Note that a projective plane is an abstract mathematical concept, so the "lines" need not be anything resembling ordinary lines, nor need the "points" resemble ordinary points.
Consider a sphere, and let the great circles of the sphere be "lines", and let pairs of antipodal points be "points". This is the real projective plane. It is easy to check that it obeys the rules required of projective planes: any pair of distinct great circles meet at a pair of antipodal points, and any two distinct pairs of antipodal points lie on a single great circle. If we identify each point on the sphere with its antipodal point, then we get a representation of the real projective plane in which the "points" of the projective plane really are points. The resulting surface, a twodimensional compact nonorientable manifold, is a little hard to visualize, because it cannot be embedded in 3dimensional Euclidean space without intersecting itself. Three selfintersecting embeddings are Boy's surface, the Roman surface, and a sphere with a crosscap[?].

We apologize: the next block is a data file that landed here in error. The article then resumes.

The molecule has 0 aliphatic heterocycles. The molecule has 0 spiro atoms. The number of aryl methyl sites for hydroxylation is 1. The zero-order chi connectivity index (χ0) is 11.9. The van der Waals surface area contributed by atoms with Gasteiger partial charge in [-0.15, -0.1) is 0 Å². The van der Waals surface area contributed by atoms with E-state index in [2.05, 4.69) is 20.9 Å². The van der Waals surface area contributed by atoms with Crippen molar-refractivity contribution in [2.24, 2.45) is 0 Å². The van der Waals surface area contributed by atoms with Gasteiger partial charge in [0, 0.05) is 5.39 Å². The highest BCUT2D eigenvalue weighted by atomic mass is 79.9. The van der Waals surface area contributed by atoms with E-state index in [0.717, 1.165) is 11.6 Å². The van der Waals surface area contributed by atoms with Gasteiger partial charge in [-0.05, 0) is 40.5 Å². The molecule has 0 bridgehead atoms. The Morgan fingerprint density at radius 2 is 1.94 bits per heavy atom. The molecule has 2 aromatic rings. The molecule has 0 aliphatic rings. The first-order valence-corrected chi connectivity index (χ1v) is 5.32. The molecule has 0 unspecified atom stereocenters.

It can be shown that a projective plane has the same number of lines as it has points. This number can be infinite (as for the real projective plane) or finite (as for the Fano plane). A finite projective plane has n^{2} + n + 1 points, where n is an integer called the order of the projective plane. (The Fano plane therefore has order 2.) For all known finite projective planes, the order is a prime power. The existence of finite projective planes of other orders is an open question. A projective plane of order n has n + 1 points on every line, and n + 1 lines passing through every point, and is therefore a Steiner S(2, n+1, n^{2}+n+1) system (see Steiner system).
The definition of projective plane by incidence properties is something special to two dimensions: in general projective space is defined via linear algebra.
Search Encyclopedia

Featured Article